University of Pittsburgh
Among the world’s largest and most dangerous: volcanic dome-collapse derived Block and Ash flows on Shiveluch volcano, Kamchatka.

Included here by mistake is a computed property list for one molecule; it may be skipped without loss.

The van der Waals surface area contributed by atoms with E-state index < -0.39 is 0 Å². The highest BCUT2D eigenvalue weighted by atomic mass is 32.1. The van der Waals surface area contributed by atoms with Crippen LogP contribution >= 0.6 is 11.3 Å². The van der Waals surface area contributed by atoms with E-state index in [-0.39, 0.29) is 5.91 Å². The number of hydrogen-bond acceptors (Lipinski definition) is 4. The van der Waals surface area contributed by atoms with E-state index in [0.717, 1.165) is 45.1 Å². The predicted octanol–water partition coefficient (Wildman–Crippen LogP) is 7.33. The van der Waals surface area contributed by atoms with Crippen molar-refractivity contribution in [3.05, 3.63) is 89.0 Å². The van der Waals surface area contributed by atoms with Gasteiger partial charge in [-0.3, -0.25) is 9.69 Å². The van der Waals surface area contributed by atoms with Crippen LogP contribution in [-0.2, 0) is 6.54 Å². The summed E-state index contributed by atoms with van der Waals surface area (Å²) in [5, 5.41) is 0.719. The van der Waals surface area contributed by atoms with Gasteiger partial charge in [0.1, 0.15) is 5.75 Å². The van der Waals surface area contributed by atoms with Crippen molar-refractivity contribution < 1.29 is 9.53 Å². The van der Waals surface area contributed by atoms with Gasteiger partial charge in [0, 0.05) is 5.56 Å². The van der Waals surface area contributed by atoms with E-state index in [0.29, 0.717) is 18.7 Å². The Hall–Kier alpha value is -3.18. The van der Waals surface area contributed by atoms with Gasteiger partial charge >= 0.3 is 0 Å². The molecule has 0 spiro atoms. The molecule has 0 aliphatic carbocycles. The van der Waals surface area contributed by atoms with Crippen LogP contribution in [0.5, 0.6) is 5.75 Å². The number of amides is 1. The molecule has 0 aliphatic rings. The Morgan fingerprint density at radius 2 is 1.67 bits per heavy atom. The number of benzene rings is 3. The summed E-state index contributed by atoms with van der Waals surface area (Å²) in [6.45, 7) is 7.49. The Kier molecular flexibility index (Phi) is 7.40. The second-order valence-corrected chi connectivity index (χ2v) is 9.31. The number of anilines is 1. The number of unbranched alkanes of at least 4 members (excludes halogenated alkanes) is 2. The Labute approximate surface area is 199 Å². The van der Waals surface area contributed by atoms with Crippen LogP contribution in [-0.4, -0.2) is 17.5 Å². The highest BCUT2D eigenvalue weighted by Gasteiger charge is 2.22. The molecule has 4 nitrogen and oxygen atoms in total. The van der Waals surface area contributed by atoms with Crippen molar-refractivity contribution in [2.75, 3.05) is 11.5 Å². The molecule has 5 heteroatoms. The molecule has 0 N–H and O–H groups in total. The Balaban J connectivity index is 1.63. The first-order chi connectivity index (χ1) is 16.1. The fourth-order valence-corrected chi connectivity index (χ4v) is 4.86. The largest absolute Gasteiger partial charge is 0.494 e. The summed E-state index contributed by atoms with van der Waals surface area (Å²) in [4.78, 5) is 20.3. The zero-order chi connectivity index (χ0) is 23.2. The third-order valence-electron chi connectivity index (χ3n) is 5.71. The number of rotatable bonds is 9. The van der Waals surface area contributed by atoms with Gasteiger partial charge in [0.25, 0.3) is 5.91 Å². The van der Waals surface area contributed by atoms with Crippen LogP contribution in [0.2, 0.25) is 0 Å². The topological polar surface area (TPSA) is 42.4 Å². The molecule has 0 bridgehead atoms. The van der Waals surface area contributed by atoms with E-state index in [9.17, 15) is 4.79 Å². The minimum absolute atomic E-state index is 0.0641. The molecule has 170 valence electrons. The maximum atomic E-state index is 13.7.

Volcanic domes are large plugs of solid lava that are extruded at a volcanic vent, and when they collapse they can destroy everything in their path as a disastrous rapidly moving mass of hot rock, ash, and gas. Shiveluch volcano in Kamchatka, Russia, is one of the world’s most active dome-producing volcanoes, and produces some of the largest historical block and ash flows, globally. Linking the deposit distribution and runout to the size, location, and temperature profiles of the area of dome collapse using a range of satellite data provides a basis for determining the distribution and extent of future hazards at similar volcanoes. Eight large dome-collapse block and ash flow eruptions and their deposits were investigated using satellite (ASTER and high-resolution Digital Globe sensors) and field data. The largest deposits have runout distances up to 18 km from the dome summit and cover areas up to 24 km2, depositing large boulders (> 11 m maximum diameter) to distances greater than 11 km. Over the 16 years (and counting) of this current eruption phase there has been no trend in size or runout distances of the flows, even though the dome continues to increase in size. The majority of the dome collapse events were preceded by a thermal hotspot in the location of the collapse, although the hot spot area does not correlate with the size of the collapse event. Field and satellite data show evidence of pulsatory collapses, where the dome collapsed in multiple phases over the hours of the eruptions to produce one large deposit. Understanding these prolonged eruptive episodes and the extreme end of the deposit size spectrum is important for volcanic hazard analyses and mitigation by giving maximum dimensions for areas affected by this eruption type.